Mr. Frazzles, as he’s lovingly known at Overabove, is today’s quintessential consumer.
Today’s consumer is, in a word, inundated. Brands compete for attention 24/7, sending messages through countless channels that come at the consumer from every direction. As marketers, our job is to help our clients cut through the clutter. We’re constantly developing strategies and staying a step ahead to make sure our messages drive action. In doing this, brands tend to focus online, throwing their weight behind email, social and other digital marketing.
While online marketing is, of course, a wildly important part of any strategy, we might be missing other opportunities to make an impact. Say, with advances in direct mail printing.
Yep, even marketing’s Old Faithful can be optimized in new ways!
Technology has changed drastically over the past decade, and printers are no exception. Gone are the days when offset printing was synonymous with quality, while digital printing could only promise a quick turnaround. Today’s digital applications produce stunning quality, while offering the flexibility needed to help your direct mail stand out.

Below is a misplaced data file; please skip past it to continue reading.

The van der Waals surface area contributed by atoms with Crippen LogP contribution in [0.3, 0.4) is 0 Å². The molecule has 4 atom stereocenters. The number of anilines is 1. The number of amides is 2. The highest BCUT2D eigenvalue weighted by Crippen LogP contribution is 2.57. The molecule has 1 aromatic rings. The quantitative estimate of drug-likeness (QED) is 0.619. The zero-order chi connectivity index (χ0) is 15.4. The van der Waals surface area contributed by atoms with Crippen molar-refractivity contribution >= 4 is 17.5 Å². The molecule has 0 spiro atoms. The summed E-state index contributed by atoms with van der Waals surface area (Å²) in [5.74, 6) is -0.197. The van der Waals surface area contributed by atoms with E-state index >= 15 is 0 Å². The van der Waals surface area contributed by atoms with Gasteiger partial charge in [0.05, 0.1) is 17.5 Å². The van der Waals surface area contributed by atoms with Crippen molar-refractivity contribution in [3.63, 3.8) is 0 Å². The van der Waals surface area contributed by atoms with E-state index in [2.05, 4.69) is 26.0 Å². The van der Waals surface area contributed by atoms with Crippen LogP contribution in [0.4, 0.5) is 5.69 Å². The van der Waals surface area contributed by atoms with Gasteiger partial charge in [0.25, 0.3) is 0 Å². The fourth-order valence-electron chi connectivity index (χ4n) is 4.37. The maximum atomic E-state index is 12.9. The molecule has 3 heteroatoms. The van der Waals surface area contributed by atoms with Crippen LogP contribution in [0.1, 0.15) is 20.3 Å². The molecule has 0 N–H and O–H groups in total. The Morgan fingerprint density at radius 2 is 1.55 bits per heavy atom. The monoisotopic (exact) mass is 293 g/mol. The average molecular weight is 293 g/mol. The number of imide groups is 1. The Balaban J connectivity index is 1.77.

Variable data – or the ability to customize the message to each consumer – helps direct mail pieces stand out. When it comes to changing information within a single print job, digital is the only option. And variable data goes far beyond a brochure with the recipient’s name on it. It allows a college to create one mail piece but customize the cover image to match a student’s interests. It lets a retailer tailor a postcard’s headline to different age groups or genders or income levels. Personalization gives consumers the authentic experience they’re searching for from brands today.
Of course, the right messaging is key to a successful direct mail marketing plan. It doesn’t matter whether you’re using an offset or digital press if the strategy isn’t sound. Your agency partner should understand how to optimize your message for digital printing, while keeping you on budget and on time.
Direct mail may be an “old” marketing channel, but if we apply the same strategic thinking that we use for digital media, there’s no reason we can’t teach it new tricks.